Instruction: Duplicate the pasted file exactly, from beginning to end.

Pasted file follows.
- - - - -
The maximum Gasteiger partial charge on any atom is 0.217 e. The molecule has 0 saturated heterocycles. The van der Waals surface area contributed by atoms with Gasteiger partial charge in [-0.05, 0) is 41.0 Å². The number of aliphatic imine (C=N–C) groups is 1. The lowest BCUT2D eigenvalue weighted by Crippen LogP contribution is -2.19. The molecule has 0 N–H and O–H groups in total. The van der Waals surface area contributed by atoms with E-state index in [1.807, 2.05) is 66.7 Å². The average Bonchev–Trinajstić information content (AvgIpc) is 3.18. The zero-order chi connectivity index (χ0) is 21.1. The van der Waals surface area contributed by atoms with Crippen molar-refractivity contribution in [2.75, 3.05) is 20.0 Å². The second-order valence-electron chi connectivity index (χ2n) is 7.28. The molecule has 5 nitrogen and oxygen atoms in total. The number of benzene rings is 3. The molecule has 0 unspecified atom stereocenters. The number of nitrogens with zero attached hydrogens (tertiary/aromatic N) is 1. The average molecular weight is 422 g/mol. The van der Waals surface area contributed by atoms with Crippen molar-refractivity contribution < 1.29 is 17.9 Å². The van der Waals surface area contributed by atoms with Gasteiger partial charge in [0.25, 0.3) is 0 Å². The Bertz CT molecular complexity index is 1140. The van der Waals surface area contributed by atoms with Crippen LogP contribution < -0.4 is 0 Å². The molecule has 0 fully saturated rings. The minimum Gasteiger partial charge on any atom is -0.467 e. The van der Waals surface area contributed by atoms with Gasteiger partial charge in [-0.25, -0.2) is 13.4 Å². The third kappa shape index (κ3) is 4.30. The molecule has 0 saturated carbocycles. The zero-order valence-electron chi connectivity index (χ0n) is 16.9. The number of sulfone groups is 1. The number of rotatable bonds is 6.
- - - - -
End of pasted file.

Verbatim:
The maximum Gasteiger partial charge on any atom is 0.217 e. The molecule has 0 saturated heterocycles. The van der Waals surface area contributed by atoms with Gasteiger partial charge in [-0.05, 0) is 41.0 Å². The number of aliphatic imine (C=N–C) groups is 1. The lowest BCUT2D eigenvalue weighted by Crippen LogP contribution is -2.19. The molecule has 0 N–H and O–H groups in total. The van der Waals surface area contributed by atoms with E-state index in [1.807, 2.05) is 66.7 Å². The average Bonchev–Trinajstić information content (AvgIpc) is 3.18. The zero-order chi connectivity index (χ0) is 21.1. The van der Waals surface area contributed by atoms with Crippen molar-refractivity contribution in [2.75, 3.05) is 20.0 Å². The second-order valence-electron chi connectivity index (χ2n) is 7.28. The molecule has 5 nitrogen and oxygen atoms in total. The number of benzene rings is 3. The molecule has 0 unspecified atom stereocenters. The number of nitrogens with zero attached hydrogens (tertiary/aromatic N) is 1. The average molecular weight is 422 g/mol. The van der Waals surface area contributed by atoms with Crippen molar-refractivity contribution < 1.29 is 17.9 Å². The van der Waals surface area contributed by atoms with Gasteiger partial charge in [0.25, 0.3) is 0 Å². The Bertz CT molecular complexity index is 1140. The van der Waals surface area contributed by atoms with Crippen LogP contribution < -0.4 is 0 Å². The molecule has 0 fully saturated rings. The minimum Gasteiger partial charge on any atom is -0.467 e. The van der Waals surface area contributed by atoms with Gasteiger partial charge in [-0.25, -0.2) is 13.4 Å². The third kappa shape index (κ3) is 4.30. The molecule has 0 saturated carbocycles. The zero-order valence-electron chi connectivity index (χ0n) is 16.9. The number of sulfone groups is 1. The number of rotatable bonds is 6.